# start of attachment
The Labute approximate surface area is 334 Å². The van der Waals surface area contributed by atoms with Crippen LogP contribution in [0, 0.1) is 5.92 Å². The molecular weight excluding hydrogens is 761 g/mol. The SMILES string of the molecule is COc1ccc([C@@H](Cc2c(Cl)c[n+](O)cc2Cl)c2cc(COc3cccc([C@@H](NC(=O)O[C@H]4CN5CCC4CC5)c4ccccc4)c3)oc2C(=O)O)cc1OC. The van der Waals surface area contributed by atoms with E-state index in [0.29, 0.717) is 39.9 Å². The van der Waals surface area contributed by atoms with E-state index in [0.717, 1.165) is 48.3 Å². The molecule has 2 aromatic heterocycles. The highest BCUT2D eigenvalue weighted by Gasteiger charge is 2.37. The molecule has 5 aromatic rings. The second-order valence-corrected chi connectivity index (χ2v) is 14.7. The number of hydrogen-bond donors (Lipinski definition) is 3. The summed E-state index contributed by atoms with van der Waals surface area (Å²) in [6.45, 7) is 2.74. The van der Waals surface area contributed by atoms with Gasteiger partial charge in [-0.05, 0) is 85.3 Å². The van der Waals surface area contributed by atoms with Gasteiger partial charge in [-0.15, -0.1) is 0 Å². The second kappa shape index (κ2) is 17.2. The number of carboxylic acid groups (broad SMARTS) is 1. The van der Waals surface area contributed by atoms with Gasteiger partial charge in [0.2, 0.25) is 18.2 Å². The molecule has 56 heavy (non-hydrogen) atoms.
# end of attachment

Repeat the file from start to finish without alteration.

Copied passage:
The Labute approximate surface area is 334 Å². The van der Waals surface area contributed by atoms with Crippen LogP contribution in [0, 0.1) is 5.92 Å². The molecular weight excluding hydrogens is 761 g/mol. The SMILES string of the molecule is COc1ccc([C@@H](Cc2c(Cl)c[n+](O)cc2Cl)c2cc(COc3cccc([C@@H](NC(=O)O[C@H]4CN5CCC4CC5)c4ccccc4)c3)oc2C(=O)O)cc1OC. The van der Waals surface area contributed by atoms with E-state index in [0.29, 0.717) is 39.9 Å². The van der Waals surface area contributed by atoms with E-state index in [0.717, 1.165) is 48.3 Å². The molecule has 2 aromatic heterocycles. The highest BCUT2D eigenvalue weighted by Gasteiger charge is 2.37. The molecule has 5 aromatic rings. The second-order valence-corrected chi connectivity index (χ2v) is 14.7. The number of hydrogen-bond donors (Lipinski definition) is 3. The summed E-state index contributed by atoms with van der Waals surface area (Å²) in [6.45, 7) is 2.74. The van der Waals surface area contributed by atoms with Gasteiger partial charge in [-0.05, 0) is 85.3 Å². The van der Waals surface area contributed by atoms with Gasteiger partial charge in [-0.15, -0.1) is 0 Å². The second kappa shape index (κ2) is 17.2. The number of carboxylic acid groups (broad SMARTS) is 1. The van der Waals surface area contributed by atoms with Gasteiger partial charge in [0.2, 0.25) is 18.2 Å². The molecule has 56 heavy (non-hydrogen) atoms.